Glazing - Energy Efficiency
Glazing refers to the transparent (or translucent) material in a window or door. For windows, we often refer to them as single-, double- or triple-glazed. A window can be divided into multiple sashes which may move or can be fixed. A double-hung window, for example, usually has two movable sashes while a single-hung window may usually has only one (Fig. 10).Each sash may be divided into two or more lights (panes of glass) which are held in place by mullions and muntins (Fig. 10). The glazing types (single-, double- or triple-glazed) refers to that number of lights: single-glaze is one pane, double-glazed is two panes, and triple-glazed is three panes (Fig. 11).
Most windows in America are double-glazed for efficiency, but to determine how many glazings a window has, hold a light next to the light and count the reflections (Fig. 12). Double glaze windows, for example, will have two main reflections, indicating the number of glazings
Most window manufacturers offer many types of glazing which affect the insulations value and the likelihood of condensation. They also sometimes use transparent plastic films to increase energy efficiency, and can be referred to as glazings as well.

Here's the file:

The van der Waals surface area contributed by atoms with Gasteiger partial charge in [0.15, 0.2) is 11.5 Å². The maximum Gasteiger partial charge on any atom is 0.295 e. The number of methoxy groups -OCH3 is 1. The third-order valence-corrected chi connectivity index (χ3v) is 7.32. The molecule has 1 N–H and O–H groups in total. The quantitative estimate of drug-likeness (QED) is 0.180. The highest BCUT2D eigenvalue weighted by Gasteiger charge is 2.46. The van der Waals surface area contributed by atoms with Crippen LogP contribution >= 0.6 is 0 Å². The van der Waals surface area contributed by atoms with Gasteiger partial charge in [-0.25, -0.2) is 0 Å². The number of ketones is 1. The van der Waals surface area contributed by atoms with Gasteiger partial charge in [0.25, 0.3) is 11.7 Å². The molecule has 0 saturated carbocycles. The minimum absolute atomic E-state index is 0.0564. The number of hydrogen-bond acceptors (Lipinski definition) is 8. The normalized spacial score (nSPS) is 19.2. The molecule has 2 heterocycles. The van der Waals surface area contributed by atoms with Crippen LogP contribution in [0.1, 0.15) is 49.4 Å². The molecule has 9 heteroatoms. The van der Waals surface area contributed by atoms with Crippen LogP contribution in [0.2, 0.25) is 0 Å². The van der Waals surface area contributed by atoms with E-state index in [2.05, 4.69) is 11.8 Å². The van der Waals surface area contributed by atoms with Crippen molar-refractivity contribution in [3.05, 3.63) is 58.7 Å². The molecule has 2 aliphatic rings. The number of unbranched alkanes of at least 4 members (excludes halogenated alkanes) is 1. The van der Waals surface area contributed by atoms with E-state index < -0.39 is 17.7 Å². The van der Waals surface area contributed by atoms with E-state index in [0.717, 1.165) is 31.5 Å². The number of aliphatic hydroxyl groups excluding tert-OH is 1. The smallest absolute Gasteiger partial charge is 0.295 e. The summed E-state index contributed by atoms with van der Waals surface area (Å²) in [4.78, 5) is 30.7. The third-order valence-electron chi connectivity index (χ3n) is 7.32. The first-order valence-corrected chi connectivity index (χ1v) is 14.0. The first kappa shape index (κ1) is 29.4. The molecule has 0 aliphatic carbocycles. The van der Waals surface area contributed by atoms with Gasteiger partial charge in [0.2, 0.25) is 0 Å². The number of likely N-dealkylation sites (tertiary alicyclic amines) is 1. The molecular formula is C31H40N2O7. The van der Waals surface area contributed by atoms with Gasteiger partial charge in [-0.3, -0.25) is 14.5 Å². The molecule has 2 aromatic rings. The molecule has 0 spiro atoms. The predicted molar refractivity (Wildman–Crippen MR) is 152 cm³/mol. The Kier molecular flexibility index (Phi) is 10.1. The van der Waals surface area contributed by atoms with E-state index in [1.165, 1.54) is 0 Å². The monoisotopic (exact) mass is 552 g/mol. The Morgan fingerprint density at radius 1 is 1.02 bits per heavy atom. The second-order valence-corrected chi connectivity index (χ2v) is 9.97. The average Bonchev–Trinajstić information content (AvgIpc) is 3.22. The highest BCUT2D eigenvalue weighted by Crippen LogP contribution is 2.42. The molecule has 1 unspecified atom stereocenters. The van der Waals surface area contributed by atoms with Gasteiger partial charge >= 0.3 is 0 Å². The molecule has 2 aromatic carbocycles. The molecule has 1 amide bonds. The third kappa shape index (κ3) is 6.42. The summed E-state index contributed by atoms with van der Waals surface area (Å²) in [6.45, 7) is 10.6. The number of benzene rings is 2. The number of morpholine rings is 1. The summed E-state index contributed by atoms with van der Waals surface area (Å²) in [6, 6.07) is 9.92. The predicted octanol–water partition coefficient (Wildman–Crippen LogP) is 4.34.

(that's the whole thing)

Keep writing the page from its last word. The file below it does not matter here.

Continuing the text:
There are other ways to create energy efficient windows besides increasing from a double-glazed window to a triple-glazed; a variety of coatings on the surface, such as plastic films or inert gases between glazings, can increase the insulation value of a double-glazed window beyond a standard triple-glazed window. Such coatings are often used with gas fill (which we will discuss in more detail in a future blog). Most windows have incorporated sealed, insulated glazing (IG) units, meaning two or more glazing layers are sealed around the outside edge to prevent air or moisture from entering in, which helps eliminate dirt and condensation. If condensation is found between the glazing, its because moist air was leaked in through a faulty seal, and this can only be remedied by replacing the IG unit.
Spacers, Frames and Sashes